Mr. Tregear said that, although Mr. Maskell's researches had no doubt a great economic value, he felt sure that it was more for a love of science that Mr. Maskell devoted so much time and attention to this work.

Mr. Maskell, in reply, said he did not wish it to be understood that he thought the study of other forms of insect-life had no interest. He considered, however, that there was very little new to be gathered in other branches of entomology. The subject of butterflies and beetles had been pretty well worked out, while there was still so much to learn from the study of the Coccidæ. What he was doing now was purely for science—he was rather sick of the economic side of the question. His reasons were partly personal, no doubt, as he found great numbers of persons

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ready to ask advice as to the means of treating their trees and improving their property, but nobody seemed to recollect that their adviser might have economic necessities of his own, or to think it necessary to offer the least remuneration for the advice. But, principally, he found that, whatever counsels might be given, the chief object of many persons seemed to be to introduce at once confusion and uncertainty. For example, in the case of Phylloxera, which is now well established in New Zealand, in view of the wretched obstructiveness of the colonists he had considered it his duty to strongly recommend to the Government and to Parliament the total destruction of all vines in the infected districts. At once the newspapers threw, as it were, a wet blanket over the proposal by terming it “drastic”—a word which frightened everybody. Members of Parliament, with a general election in view, declined to study the real interests of their constituents in comparison with their votes, and so nothing was done; and Phylloxera is now spreading at its own sweet will through the North Island. In fact, the “economic” side of the matter was enough to sicken anybody, and he had in the present paper left it entirely aside.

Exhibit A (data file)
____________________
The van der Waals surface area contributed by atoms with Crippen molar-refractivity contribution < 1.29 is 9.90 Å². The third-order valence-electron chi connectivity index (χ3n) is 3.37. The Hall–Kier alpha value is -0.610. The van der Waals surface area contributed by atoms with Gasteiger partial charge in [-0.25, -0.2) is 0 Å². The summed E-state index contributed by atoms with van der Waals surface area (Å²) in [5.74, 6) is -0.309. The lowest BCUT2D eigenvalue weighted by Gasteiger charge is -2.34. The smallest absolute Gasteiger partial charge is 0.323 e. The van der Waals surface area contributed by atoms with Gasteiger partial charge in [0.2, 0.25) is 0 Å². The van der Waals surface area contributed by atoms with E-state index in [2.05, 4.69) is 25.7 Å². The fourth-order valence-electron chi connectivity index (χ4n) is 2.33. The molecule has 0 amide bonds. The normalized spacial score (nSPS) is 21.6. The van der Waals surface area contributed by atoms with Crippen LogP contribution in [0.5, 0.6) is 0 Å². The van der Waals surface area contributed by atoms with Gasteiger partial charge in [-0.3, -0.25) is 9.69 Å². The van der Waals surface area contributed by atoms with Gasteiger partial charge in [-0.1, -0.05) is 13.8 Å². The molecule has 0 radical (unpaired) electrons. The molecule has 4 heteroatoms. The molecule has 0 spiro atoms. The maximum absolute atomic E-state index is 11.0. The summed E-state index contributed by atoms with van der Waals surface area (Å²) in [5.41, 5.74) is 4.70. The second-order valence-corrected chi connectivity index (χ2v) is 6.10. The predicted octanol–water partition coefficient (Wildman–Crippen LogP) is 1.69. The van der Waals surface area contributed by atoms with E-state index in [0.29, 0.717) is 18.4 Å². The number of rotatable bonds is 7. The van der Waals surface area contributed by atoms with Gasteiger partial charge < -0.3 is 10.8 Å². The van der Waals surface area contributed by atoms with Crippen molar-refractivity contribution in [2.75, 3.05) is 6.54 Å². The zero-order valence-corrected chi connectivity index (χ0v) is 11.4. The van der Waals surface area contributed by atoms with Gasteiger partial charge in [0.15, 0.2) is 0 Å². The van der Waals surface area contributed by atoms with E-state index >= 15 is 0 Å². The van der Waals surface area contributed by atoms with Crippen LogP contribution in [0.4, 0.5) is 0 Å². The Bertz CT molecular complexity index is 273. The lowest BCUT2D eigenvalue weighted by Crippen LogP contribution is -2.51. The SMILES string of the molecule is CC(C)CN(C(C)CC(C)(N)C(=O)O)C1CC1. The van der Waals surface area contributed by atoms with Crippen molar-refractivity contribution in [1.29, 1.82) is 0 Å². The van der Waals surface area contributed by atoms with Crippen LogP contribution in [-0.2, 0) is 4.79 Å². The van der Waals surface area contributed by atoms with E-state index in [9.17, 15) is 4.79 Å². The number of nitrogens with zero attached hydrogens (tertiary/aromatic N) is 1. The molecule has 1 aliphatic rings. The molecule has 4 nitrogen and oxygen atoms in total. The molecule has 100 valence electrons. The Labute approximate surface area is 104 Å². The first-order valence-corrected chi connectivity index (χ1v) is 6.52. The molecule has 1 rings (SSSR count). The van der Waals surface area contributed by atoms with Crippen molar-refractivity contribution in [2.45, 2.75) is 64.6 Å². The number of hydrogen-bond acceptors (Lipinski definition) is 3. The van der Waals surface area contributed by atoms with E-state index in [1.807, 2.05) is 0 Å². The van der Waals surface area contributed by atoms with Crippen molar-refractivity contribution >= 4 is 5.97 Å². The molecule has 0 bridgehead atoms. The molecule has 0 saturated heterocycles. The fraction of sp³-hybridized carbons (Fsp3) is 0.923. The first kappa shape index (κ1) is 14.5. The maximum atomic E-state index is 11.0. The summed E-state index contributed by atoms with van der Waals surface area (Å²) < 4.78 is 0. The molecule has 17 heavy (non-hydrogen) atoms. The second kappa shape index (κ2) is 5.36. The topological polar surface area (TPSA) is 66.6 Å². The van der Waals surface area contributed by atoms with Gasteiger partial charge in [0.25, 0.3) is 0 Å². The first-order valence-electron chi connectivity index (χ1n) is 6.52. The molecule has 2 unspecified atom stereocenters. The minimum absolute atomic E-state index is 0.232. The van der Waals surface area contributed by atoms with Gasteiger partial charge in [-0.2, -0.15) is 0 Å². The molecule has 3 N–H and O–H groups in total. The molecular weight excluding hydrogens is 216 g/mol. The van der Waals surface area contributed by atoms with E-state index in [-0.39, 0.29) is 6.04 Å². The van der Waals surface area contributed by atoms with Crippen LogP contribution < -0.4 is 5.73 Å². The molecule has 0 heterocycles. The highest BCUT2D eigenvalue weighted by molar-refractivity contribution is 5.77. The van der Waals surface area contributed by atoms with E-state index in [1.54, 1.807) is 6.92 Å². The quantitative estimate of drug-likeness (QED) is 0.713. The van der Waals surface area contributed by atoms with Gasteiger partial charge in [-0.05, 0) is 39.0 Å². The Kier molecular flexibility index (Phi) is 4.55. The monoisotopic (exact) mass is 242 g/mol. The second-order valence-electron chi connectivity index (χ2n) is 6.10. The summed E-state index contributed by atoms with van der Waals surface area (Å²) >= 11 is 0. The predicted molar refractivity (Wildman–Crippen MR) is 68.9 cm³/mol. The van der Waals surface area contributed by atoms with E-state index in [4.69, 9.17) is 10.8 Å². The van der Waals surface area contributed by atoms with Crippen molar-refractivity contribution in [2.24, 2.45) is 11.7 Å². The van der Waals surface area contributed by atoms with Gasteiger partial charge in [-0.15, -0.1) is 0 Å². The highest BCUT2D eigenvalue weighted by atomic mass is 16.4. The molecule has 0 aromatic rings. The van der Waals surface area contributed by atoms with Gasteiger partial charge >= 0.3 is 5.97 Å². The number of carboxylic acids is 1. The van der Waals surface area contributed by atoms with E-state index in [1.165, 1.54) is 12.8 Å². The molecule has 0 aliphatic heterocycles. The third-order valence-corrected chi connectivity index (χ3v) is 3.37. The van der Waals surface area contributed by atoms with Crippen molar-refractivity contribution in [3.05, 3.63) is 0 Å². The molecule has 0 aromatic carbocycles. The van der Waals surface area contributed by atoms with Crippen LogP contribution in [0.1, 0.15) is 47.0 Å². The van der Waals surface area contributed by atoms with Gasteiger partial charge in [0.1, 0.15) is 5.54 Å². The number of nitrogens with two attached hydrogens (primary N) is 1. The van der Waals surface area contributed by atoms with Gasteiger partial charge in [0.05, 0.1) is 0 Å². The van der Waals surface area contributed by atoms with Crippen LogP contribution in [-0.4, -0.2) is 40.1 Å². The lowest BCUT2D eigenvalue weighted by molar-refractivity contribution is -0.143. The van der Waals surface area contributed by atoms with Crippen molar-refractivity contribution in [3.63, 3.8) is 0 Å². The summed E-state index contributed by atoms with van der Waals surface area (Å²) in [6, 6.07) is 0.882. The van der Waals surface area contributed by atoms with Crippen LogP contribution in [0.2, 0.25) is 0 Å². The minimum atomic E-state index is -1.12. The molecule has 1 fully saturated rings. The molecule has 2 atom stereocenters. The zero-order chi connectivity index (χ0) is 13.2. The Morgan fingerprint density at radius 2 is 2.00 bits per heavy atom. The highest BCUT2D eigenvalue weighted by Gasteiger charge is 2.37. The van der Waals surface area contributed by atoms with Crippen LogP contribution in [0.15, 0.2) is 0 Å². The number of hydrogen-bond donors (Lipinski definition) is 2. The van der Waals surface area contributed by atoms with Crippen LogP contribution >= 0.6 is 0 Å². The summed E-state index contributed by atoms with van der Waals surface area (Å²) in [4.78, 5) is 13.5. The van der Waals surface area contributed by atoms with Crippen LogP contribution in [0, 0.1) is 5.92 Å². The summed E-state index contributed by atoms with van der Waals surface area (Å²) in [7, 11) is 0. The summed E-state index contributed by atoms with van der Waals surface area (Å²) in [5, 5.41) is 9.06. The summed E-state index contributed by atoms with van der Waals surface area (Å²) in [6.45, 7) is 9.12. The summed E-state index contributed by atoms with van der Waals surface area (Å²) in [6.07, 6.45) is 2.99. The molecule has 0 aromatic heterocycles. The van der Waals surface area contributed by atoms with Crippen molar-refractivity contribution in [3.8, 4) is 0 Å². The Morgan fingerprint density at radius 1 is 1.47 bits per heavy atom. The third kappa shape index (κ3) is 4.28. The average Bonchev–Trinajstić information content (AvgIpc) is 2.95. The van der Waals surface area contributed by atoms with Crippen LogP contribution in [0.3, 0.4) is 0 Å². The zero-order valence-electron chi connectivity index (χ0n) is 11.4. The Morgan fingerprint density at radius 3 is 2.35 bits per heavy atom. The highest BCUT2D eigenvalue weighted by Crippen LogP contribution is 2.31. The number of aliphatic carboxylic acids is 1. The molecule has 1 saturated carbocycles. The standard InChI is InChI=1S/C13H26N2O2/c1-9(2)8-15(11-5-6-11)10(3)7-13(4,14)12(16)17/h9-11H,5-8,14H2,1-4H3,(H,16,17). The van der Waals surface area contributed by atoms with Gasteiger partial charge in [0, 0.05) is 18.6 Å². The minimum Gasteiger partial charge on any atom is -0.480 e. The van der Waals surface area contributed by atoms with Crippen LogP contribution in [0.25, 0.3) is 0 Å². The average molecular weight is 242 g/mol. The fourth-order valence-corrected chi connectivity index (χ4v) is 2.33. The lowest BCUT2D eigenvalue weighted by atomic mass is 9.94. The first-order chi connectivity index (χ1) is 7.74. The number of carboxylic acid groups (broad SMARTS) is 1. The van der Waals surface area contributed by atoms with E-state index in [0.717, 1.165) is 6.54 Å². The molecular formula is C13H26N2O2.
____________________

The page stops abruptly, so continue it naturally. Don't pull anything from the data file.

The President said that Mr. Maskell's remarks on this subject were most interesting, given, as they had been to-night, in a popular manner, and quite within the capacity of all to understand and apply. He considered that Mr. Maskell's work had not only a great scientific value, but had been most beneficial to agriculture generally.

2. “On the Habits and Life-history of the New Zealand Glowworm,” by G. V. Hudson, F.E.S. (Transactions, p. 43.)

Mr. Travers said that these worms were first mentioned by Hochstetter, but he did not think that they had been described.

Mr. Maskell: Has the light been microscopically examined? Could it possibly be phosphorescent Infusoria? It might not be at the will of the insect that the light went out, as described by Mr. Hudson. He was sorry that Mr. Hudson did not describe the insect himself, instead of sending it to some one else to do. He thought Mr. Hudson was quite able to describe his own insects.

Mr. Poynton was of opinion that the extinction of the light was quite a voluntary action on the part of the worm. He had seen numbers on the West Coast, and was quite satisfied of this.

Mr. Hudson, in reply, said that he was confident that the extinction of the light of the glowworm was a voluntary act on the part of the larva, and, as such, could not possibly be due to parasitic Infusoria. It was also almost incredible that an aggregation of animalculæ could give such a brilliant light. He felt sure that the organ he had described produced the light at the will of the insect, but its use he was entirely unable to explain.